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Why is Easter Season so long? What should we be doing?

Posted by: Alice L. Camille   🕔 Tuesday 06, March 2018 Categories: Doctrines & Beliefs,Liturgy
Resurrection
What happens next in the story is nothing less than the birth of the church.

The Easter Season is determined by the seven weeks it takes to get from the Resurrection to Pentecost (which means “50th day”). While many of us might do with a little more Advent and a little less Lent, at least we’re clear what these seasons signify and what we’re to be about. During Advent, we await and prepare for the coming of Jesus. In Lent, we embrace penitential practices as we anticipate the resurrection of Jesus. But after Easter, liturgical time feels frankly anticlimactic. Once the tomb is discovered to be empty, really, what else is there?

What happens next in the story is nothing less than the birth of the church. But let’s not rush past the Easter event too quickly. The practice of the church certainly doesn’t. The Easter Vigil is the longest and most elaborate ritual of the church year. It’s the final segment of a three-part liturgical movement, known as the Triduum, which begins on Holy Thursday, continues on Good Friday, and culminates on Holy Saturday night. We keep vigil with Jesus through the commemoration of his Last Supper, the anguish of his crucifixion, and the dark void between the death of hope and the dawn of resurrection. We listen to a well-chosen train of Scripture readings that trace the story of our walk with God through time. It takes a while to process this much intense human experience, and it’s wise to go slowly and thoughtfully through these days.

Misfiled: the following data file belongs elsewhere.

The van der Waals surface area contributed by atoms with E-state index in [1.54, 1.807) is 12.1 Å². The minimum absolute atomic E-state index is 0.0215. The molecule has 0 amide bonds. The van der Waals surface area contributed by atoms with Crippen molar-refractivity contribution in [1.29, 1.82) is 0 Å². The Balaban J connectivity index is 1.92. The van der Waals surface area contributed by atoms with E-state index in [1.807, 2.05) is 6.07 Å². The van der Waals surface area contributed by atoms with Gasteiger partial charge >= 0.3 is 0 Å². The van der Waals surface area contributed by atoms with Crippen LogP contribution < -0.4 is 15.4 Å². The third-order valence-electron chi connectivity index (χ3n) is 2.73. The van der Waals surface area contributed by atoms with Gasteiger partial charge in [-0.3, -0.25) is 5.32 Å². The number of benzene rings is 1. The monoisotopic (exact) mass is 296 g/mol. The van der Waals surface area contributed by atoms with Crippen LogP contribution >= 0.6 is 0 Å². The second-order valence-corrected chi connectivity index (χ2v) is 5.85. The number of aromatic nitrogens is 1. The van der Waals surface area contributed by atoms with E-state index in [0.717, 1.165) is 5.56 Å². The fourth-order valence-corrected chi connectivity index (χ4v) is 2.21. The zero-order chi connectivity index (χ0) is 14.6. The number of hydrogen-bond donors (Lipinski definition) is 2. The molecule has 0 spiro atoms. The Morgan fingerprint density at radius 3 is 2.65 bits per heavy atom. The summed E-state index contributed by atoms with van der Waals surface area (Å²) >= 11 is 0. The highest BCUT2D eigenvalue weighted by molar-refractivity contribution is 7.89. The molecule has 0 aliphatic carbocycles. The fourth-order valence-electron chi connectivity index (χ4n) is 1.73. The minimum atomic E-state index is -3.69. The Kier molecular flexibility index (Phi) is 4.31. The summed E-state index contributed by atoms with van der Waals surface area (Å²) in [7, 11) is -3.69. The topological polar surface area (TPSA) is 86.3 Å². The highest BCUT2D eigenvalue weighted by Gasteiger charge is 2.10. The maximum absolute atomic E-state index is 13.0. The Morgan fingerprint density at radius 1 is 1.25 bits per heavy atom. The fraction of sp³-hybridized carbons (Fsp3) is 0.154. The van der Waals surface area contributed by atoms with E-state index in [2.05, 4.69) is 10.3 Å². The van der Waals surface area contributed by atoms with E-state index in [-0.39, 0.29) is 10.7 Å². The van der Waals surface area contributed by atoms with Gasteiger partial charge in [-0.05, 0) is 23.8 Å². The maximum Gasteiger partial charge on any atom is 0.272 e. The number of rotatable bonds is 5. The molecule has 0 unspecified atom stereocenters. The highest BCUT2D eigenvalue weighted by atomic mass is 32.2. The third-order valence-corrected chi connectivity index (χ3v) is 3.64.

Easter itself is an Octave, or eight-day feast, just like Christmas. In terms of liturgical practice, the Octave is like a week of Sundays as we light the Paschal candle, sing the Gloria, and continue to contemplate the wonder that death has a door, Jesus has passed through it, and so will we. Is a week too long to ponder this idea?

After Easter, Jesus continues to appear to disciples in groups large and small. Luke says he teaches them more about God’s kingdom for 40 days, a sacred number that symbolizes completeness. Then Jesus returns to his Father in the Ascension—which we celebrate 40 days after Easter (or on the nearest Sunday, in some dioceses). The disciples devote themselves to prayer from that hour until Pentecost morning, when the Spirit comes and the church is launched into prime time. What should we be doing from Easter through Pentecost? Imitate the disciples in celebrating, contemplating, learning, and praying to prepare for the mission ahead.

Scripture:

Mark 16:1-20; Matthew 28:1-20; Luke 24:1-53; John 20:1—21:25; Acts of the Apostles 1:1—2:47; 1 Corinthians 15:1-11

Books:

Easter, Season of Life and Fire, by Barry Hudock (Liturgical Press, 2017)

A Spirituality of Mission: Reflections for Holy Week and Easter, by Mark G. Boyer (Liturgical Press, 2017)

What do I need to know about Mary?